The investigation focuses on four key questions:

1) What percentage of HIV-infected persons are using dysfunctional coping?

2) How can HIV-infected persons, using dysfunctional coping be identified?

3) How many of them belong to HIV-support group?

4) Is dysfunctional coping related to the duration of HIV-infection/survival?

The main aim of the study was to examine the above questions in HIV-infected persons, since bodily changes associated with HIV-infection may generate severe coping demands.

2. Aims/Objectives

1) To identify elements of dysfunctional coping in HIV-patients.

2) To screen HIV-patients for dysfunctional coping.

3) To assess prevalence of dysfunctional coping in HIV-patients.

4) To assess relationship between duration of HIV-infection/survivability and dysfunctional coping in HIV-patients.

3. Methods

A cross-sectional descriptive study was conducted. Subjects were 110 (35 males and 75 females) HIV-patients receiving, highly active antiretroviral therapy (HAART) from Ahmadu Bello University teaching hospital, Zaria, Nigeria, who were selected for the study, through convenience/haphazard sampling technique. The 110 patients used in the study, were those who were readily available and were willing to participate actively in the study. The mean age of the patients was 39.8 years, standard deviation 11.6, minimum age 18 years, and maximum 75 years with most, (42; 38.18 percent)of the subjects within the age bracket of (36 - 45) years. Duration of HIV-infection was categorized into; 1 year or less, 2 - 4 years, 5 - 10 years and above 10 years. From literature review, four subscales of Brief-cope questionnaire were employed to assess dysfunctional coping. The four dimensions/aspects of dysfunctional coping were assessed using subscales of Denial, Behavioral disengagement, Substance use, and Self-blame of the Brief-cope questionnaire [5] . In addition, the scores on these subscales were pooled together to generate a broad or composite (Total) dysfunctional coping score for each respondent. Research [6] , indicates that Brief-Cope is a highly reliable measure with good validity, demonstrated across samples. It may be used as a screening tool, to determine the best coping-skills intervention for HIV-patients. The Brief-Cope questionnaire is made up of 14 scales each of which assesses the extent to which a subject utilizes a specific coping strategy. The 14 scales include; Active Coping, Planning, Positive Reframing, Acceptance, Humor, Religion, Using Emotional Support, Using Instrumental Support, Self-Distraction, Denial, Venting, Substance Use, Behavioral Disengagement, and Self-Blame. The patients were instructed to rate items on a 4-point Likert-scale, ranging from; 1 “I haven’t been doing this at all” to 4 “I’ve been doing this a lot”. Each of the 14 scales had 2 items, total score on each scale ranged from 2 (minimum) to 8 (maximum). Higher scores indicate increased use of that specific coping strategy. Total scores on each of the scales were calculated by summing the appropriate items for each scale. Although the whole Brief-Cope was administered, only 4 scales (Denial, Behavioral Disengagement, Substance Use and Self-Blame) were used, for the assessment of dysfunctional coping. The total score of the dimensions of dysfunctional coping was calculated for each respondent.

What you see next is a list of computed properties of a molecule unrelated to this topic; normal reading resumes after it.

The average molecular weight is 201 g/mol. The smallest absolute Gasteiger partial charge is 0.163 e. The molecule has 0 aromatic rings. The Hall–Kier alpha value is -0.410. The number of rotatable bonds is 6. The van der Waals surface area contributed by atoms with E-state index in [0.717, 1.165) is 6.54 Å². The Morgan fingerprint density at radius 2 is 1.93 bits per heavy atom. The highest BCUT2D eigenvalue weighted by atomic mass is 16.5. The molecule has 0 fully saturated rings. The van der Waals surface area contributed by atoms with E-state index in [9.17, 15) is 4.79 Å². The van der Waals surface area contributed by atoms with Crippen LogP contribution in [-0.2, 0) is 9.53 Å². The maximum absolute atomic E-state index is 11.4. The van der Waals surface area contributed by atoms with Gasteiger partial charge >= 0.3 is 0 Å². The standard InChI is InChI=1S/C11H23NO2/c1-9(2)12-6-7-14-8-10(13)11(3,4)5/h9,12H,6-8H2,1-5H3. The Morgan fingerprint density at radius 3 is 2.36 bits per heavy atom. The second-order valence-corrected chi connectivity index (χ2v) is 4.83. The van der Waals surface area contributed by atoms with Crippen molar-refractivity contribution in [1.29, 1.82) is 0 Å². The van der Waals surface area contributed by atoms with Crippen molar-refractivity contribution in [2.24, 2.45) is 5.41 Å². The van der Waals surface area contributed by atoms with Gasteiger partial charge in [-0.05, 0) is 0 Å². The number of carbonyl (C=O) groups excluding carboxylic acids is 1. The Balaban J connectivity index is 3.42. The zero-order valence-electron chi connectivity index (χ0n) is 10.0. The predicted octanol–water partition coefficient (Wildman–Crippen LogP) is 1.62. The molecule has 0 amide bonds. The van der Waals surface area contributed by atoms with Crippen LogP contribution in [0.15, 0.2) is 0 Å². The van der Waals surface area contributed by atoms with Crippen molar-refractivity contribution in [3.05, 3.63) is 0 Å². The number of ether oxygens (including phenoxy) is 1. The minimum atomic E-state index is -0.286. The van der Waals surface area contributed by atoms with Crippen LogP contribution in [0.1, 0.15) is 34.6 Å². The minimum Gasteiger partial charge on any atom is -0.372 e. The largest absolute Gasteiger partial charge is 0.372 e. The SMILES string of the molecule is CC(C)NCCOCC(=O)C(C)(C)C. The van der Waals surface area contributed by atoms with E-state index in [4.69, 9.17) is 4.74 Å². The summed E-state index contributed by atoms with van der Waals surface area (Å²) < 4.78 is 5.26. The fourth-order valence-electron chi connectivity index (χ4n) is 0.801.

There was also questionnaire to assess socio-demographics of the subjects including; age, sex, marital status, duration of HIV-infection/survival, HIV-support group patients belonged to, etc. Although the whole Brief-COPE was administered, only the subscales that bordered on dysfunctional coping were scored and used for analyses. The study was approved by ethical committee of the hospital, and consent was gotten from the subjects, all of whom consented to the study procedures.

Various forms of statistical analyses were performed on the data collected, using statistical package for social sciences (SPSS) version 21.

4. Results

The study identified (Table 1) four (1 - 4 above) dimensions of dysfunctional coping, and one composite/combined (5 above; total of the dimensions) dysfunctional coping. Statistical analyses were performed using the four dysfunctional subscales separately, and compositely, to identify their individual and composite/total contributions to coping dysfunction.

The two main demographic groups (Table 2) based on duration of HIV-infection/survivability with the highest frequencies were; 2 - 4 years (38 HIV-patients) and 5 - 4 years (38 HIV-patients).

Table 1. Identification of dimensions of dysfunctional coping from the brief-COPE questionnaire.

Table 2. Distribution of respondents by duration of HIV-infection.

Survey Data, 2018.

Table 3 indicates that the mean scores of HIV patients on dysfunctional coping dimensions were; Denial coping 5.745, Behavioral Disengagement coping 3.254, Substance Use coping 2.536, Self-Blame coping 3.627, and Total/Combined dysfunctional coping 15.163.

Data suggest (Table 4) that prevalence rates of dysfunctional coping dimensions (DN, 61.8 percent; BD, 41.8 percent SU 21.8 percent; SB, 55.5 percent), and that of TOT (Composite), 44.5 percent were generally high.

The demographic group with the highest prevalence of Denial coping was patients with HIV-duration of 2-4 years (Table 5).